ByRyan Gavalier, writer at Creators.co
Bruce Lee in his shining performance
Bruce Lee in his shining performance

In the past few months, I have started to become a fan of Kung-Fu films. Of all the ones I have seen so far, this 1973 classic is definitely my favorite. "Enter the Dragon" didn't have to be a good movie. The world had already fallen in love with Bruce Lee, and just the mere image of him fighting was enough to make a crowd-pleaser. Regardless of this, directors Robert Clouse and Bruce Lee, writer Michael Allin, and producers Fred Weintraub and Paul Heller went above and beyond, and they made of one the finest masterpieces of the 1970's. With a great plot, Grade-A fighting, a cast full of talent, and cinematography to die for, this final hurrah for Lee was a triumph.

The story begins with Lee fighting in a tournament. As expected, he is the most talented fighter in the area, and he wins with no problem. He is then summoned to go to a tournament on an island owned by a man named Han. Rather than just fight, he is needed to investigate, because Han is under suspicion of running drug rings and prostitution. When he gets there, he becomes acquainted with two other fighters named Roper and Williams, and this seemingly innocent tournament becomes a fight for their lives.

A perfect image to depict the fighting in this film.
A perfect image to depict the fighting in this film.

The first thing that really blew me away about this film was the fighting. The choreography was so authentic, and it was brutal beyond belief. These spars were not just your normal match, and they could sometimes become fights to the death. There is broken necks, jump-kicks to the face, and just about everything you could think of. It also really helped that both Bruce Lee and Jim Kelly were very experienced in the field to begin with. John Saxon was the newcomer, but he was also very impressive with his moves.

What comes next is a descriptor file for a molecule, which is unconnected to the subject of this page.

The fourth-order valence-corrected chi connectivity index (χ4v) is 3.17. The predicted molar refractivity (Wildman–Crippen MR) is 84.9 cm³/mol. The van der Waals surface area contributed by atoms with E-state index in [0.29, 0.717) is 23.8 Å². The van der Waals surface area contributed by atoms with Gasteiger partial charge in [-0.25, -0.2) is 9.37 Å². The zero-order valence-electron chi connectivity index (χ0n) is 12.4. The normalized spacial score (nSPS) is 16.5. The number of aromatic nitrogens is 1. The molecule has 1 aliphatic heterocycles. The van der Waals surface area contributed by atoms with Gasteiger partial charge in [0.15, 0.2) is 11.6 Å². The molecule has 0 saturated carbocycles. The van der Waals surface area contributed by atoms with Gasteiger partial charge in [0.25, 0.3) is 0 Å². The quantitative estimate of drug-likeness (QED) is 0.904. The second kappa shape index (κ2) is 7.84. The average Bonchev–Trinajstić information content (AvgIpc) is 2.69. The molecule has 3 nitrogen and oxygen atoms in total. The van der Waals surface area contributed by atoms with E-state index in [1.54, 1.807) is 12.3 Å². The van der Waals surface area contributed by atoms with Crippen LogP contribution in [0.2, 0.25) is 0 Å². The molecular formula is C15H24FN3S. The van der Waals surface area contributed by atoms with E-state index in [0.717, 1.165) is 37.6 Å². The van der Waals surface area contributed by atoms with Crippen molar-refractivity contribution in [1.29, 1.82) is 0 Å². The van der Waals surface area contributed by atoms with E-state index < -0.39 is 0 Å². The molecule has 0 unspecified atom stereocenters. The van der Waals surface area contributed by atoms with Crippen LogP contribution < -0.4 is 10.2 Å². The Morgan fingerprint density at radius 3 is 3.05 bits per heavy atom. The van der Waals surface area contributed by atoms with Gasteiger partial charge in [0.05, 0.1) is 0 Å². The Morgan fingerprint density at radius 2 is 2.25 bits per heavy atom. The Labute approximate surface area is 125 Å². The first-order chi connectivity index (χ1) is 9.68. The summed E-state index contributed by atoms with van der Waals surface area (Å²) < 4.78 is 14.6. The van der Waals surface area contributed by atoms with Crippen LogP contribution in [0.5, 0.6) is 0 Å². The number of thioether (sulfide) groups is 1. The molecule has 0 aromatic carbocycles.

Jim Kelly in his debut role of Williams
Jim Kelly in his debut role of Williams

The acting in the movie was above and beyond, with very convincing performances by the four leads. Bruce Lee(being talented at everything he did) was so passionate in his role, and it was easy to forget that this wasn't his real life. He really took the "James Bond" persona in this character, because there was such a suave way about him, and all he needed to do was give that iconic smirk to show that he was a star. John Saxon was also very good in his role of Roper. A veteran actor, he had the basics down pat, and he made me laugh with his sarcastic sense of humor. He also had a great way of portraying a certain pain in his character, which was a good indicator of Roper's reckless ways. Jim Kelly took his first acting role in this film, and he did a great job. He brought so much attitude and swag to his character, and he also made me laugh a lot. Finally, Shih Kien was perfectly evil as the main antagonist Han. Even though the viewer doesn't hear his voice(Keye Luke dubbed his dialogue in the English version), Kien used great body language to get across his emotions. Just by looking in his eyes, there is a huge amount of darkness that just pours out, and it was just amazing.

The cinematography of this film was top notch, as it used techniques like slow-motion and close-ups in the greatest way possible. Some of the best examples of this were the midair jumps, because the slow-motion just added to the suspense greatly. The filming also gave such a gorgeous look to the film as a whole, and it was a big factor in its greatness.

A classic shot of the iconic ending.
A classic shot of the iconic ending.

The ending of the film was also amazing, as it featured one of the most climatic fights scenes ever. Every moment of it had me on the edge of my seat, as I didn't know what the result would be. In my opinion, this is the best way to end a movie, because the surprise makes it so much more memorable.

Enter the Dragon was the last film of Lee's career, and it was the perfect tribute.
Enter the Dragon was the last film of Lee's career, and it was the perfect tribute.

"Enter the Dragon" is truly a treasure of contemporary cinema. It is truly the best possible commemoration of Lee(who passed away soon after). Whether you are a martial arts fan or not, this is a movie to have on your list, because it is a pure piece of art.

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